Today the famous Cheltenham Festival Gold Cup takes place/
This race everyone wants to win as a horse trainer, jockey, or punter.
One person who has won the Gold Cup is Killenaule native Rachael Blackmore.
Blackmore made history last year on A Plus Tard with trainer Henry De Bromhead.
This year A Plus Tard, Blackmore, and De Bromhead will aim to retain their crown
The 33-year-old jockey Blackmore has sat down with Betfair, to go over what is like to win the famous racing event.
Winning the Gold Cup"The Gold Cup is what the whole week at Cheltenham builds up towards, it's the biggest race of the week and a race that every jockey would love to win. Finishing second in it the year before, you think that could be the closest you ever get to a win in the Gold Cup.
"But to actually achieve it last year and be lucky enough to say I have now won the race will be a feeling I will never forget.
"I think it is what the whole year builds up towards and it really is the pinnacle of our year. It is an extremely special place to ride a winner."
Pressure at Cheltenham
"There is so much expectation going into a week like this but I think it is pressure that you want.
"I want to feel it going into next week because that, in turn, means I have got some very good rides next week. It is pressure but it is, strangely, pressure that you crave and that you want. It just means that you are going to Cheltenham with some good rides.
"I don't know, everyone has different ways of managing it but you just have to be thankful that it is there and get on with it."
Coming up the Cheltenham Hill"In the Gold Cup for example, you are so focussed on what is going on in the race so you actually can't hear the sound of the crowd as much as you think you might."
"When you cross the line, it's like all of a sudden - when A Plus Tard did it for example - you let all of the external elements in and you are just flooded with this immense noise. It is incredible."
"It's strange but sometimes you can hear the commentator over the crowd and that can actually help you as a rider. Like, if you land over the last, then the tone of the commentator can help you figure out if a horse is closing on you or if you're a good bit in front.
"But the minute you cross that line, it is like someone just hits the volume switch and turns it right up."
Position at the start of the race
"I was happy with where I lined up, jumped the first and I slotted in behind. You can almost breathe a sigh of relief when you are in a position that you want to be in.
"You’re on the wheel of it all week and it does build up to this race, this is what the whole week of Cheltenham is about. You’re so focused on what's going on that you're not thinking of anything else.
"You're looking at the other horses around you, you’re watching where they are. Al Boum Photo and Minella Indo, two of the big dangers in the race, were in my sights and Galvin was just to my left, so I was really happy with where I was.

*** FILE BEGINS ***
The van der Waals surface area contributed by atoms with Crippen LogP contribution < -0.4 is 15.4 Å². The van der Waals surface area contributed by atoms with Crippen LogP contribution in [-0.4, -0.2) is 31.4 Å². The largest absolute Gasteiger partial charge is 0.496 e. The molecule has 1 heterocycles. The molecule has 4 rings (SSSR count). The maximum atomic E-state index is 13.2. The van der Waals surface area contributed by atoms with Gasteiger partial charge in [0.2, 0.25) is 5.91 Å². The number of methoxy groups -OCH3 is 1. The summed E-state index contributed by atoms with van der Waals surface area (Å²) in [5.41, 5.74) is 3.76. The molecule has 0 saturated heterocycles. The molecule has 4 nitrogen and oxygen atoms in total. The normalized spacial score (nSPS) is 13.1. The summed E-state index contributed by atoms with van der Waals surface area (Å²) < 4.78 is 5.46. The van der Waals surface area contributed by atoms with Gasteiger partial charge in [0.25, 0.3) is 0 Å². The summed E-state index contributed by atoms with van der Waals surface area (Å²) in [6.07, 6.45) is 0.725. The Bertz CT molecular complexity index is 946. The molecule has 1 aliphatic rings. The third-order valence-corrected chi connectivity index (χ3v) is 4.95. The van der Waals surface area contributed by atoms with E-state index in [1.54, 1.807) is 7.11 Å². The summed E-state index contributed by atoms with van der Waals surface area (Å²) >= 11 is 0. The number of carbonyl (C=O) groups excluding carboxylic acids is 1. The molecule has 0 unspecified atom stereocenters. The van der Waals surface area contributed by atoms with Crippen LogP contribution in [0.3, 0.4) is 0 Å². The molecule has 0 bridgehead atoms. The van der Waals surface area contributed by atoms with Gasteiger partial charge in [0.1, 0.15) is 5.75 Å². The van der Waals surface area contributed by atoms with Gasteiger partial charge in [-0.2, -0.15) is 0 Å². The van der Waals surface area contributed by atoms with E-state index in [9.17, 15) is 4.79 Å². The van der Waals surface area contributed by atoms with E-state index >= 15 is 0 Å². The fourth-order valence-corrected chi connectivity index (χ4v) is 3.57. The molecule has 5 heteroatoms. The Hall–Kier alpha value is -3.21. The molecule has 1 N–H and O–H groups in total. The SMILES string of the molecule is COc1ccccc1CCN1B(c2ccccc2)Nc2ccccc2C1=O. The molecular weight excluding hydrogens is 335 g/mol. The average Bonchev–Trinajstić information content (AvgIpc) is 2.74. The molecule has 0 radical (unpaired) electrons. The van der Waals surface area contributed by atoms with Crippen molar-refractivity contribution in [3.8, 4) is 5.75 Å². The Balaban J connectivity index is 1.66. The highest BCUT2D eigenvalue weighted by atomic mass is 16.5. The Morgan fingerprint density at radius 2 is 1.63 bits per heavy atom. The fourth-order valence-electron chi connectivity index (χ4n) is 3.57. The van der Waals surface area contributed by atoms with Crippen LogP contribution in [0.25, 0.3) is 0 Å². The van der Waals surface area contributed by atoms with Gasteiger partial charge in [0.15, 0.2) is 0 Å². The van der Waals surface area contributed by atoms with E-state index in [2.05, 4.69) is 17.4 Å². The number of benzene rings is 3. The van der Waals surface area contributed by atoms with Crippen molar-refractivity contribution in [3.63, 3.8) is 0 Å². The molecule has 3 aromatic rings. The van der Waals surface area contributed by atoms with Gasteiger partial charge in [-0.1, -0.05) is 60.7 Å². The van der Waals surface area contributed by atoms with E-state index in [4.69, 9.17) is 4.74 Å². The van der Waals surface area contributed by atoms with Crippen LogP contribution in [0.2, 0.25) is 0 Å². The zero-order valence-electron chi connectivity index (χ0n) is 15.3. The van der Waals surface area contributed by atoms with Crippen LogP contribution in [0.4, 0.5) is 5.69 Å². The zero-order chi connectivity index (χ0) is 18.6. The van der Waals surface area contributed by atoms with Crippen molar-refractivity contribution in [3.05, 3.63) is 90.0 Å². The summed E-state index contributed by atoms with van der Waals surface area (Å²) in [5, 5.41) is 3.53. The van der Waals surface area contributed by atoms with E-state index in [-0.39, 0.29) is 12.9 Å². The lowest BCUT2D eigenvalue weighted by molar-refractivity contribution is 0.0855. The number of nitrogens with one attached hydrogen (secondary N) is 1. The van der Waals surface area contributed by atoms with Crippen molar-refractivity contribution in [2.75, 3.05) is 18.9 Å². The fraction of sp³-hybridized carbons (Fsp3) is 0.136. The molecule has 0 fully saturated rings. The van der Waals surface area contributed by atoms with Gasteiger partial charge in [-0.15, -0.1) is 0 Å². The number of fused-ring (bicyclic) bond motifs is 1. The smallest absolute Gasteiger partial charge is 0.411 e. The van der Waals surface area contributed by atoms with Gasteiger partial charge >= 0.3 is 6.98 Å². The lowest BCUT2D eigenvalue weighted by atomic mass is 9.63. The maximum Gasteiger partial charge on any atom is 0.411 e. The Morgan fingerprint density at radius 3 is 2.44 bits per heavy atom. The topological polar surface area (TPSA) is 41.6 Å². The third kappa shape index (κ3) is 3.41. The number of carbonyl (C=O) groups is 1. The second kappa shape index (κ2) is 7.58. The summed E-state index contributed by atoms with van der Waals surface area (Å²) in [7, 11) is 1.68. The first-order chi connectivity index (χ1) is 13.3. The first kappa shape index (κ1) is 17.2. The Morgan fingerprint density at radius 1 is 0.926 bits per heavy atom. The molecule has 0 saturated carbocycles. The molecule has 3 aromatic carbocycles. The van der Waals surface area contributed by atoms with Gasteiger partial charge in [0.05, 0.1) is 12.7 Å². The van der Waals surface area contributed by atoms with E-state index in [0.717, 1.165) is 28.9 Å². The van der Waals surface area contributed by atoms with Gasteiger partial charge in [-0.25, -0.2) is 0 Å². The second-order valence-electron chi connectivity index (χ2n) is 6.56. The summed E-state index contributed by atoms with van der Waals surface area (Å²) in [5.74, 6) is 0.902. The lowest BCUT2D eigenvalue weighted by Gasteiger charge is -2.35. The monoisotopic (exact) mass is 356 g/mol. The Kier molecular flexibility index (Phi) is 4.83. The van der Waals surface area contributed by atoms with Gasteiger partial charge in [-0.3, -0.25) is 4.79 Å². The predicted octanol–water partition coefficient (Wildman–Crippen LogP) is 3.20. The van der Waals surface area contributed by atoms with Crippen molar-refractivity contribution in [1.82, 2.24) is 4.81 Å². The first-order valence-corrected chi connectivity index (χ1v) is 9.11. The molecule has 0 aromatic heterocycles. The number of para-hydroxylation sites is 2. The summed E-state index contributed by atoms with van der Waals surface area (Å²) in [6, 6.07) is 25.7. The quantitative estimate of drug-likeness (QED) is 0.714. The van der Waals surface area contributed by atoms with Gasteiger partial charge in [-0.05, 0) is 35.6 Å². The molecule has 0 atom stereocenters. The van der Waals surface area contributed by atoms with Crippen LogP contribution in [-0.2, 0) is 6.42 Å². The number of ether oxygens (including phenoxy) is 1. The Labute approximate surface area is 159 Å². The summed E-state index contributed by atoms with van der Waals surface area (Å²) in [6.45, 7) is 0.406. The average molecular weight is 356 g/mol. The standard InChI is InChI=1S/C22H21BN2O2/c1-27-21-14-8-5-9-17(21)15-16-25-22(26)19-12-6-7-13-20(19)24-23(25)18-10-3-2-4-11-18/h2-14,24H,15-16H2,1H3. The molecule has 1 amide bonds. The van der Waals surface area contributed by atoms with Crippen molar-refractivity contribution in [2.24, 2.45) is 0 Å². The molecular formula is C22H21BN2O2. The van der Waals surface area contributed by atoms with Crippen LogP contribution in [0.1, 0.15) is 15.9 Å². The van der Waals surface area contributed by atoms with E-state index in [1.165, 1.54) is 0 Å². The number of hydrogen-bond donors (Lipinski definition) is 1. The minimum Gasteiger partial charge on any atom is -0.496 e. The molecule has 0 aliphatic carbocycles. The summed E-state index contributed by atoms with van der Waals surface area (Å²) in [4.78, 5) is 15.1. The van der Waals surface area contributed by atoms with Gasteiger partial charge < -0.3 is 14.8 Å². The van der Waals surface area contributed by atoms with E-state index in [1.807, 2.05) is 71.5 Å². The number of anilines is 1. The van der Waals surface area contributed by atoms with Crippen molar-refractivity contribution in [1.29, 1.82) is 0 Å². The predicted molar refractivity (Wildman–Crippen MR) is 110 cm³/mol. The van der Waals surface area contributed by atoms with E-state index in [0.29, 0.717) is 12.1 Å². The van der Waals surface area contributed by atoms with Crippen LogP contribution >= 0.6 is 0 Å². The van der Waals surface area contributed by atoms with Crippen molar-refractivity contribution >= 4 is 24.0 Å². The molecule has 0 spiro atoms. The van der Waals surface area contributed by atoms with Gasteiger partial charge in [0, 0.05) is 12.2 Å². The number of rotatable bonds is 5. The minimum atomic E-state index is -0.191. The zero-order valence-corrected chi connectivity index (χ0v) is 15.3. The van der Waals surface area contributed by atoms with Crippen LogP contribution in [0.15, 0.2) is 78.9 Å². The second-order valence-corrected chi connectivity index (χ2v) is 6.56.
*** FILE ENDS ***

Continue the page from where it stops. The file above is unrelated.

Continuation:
The crowd and Cheltenham and hearing the commentator
"You can definitely feel it, it feels like a different atmosphere. You can often hear the commentator over the crowd, especially at the end as you are listening for them. They can often guide you and give you clue as to how the rest of the field is going behind you.
"You get to know their different voices, if there is excitement and speed then a horse could be coming at you whereas if they are in a relaxed tone then you could know that you’re further ahead.
Happy Gold Cup Day! 🏆
Here's @rachaelblackmor with A Plus Tard having a pick of grass this morning. 🥰#ITVRacing pic.twitter.com/ZIg5OX1Kx8
— ITV Racing (@itvracing) March 17, 2023
Chat among the jockeys in the Gold Cup
"There’s plenty of chat if you're where somebody else wants to be or if you're falling in on top of someone.
"That’s just Cheltenham in general regardless of Irish or English jockey's. Everyone is there with horses they believe can win and are racing in that frame of mind.
Jumping the last fences
"I’m still happy where I am here. Following Minella Indo down, we get a good jump at this, I remember landing and giving him a slap down the shoulder and then standing back up and thinking ‘This is where I want to be’. I just have to wait here for it to open up, I don't want to pull too wide and go around the two in front me, I just have to wait.
"I wanted to be following Minella Indo down over these two fences rather than upsides them as I was the year before.
"In between the last and the second last, I know I am hands and heels, I’m encouraging him but I know he is just going to go but I didn't think in this kind of manner, he absolutely took off after the last.
"That’s just such an incredible feeling. For a horse to do that at the end of a Gold Cup, I just knew when I landed after the last and he accelerated like he did, I knew nothing was going to catch me.
"That’s often a feeling at the end of a race, you're thinking there's a horse going to come, there's more coming, but I just had this feeling inside me that no-one else can be finishing this fast, he was going so fast.
"It was an incredible feeling when you cross the line and you finally let yourself believe what's happening. The noise of the whole place, it gets into your bones, it’s just incredible and an unbelievable feeling.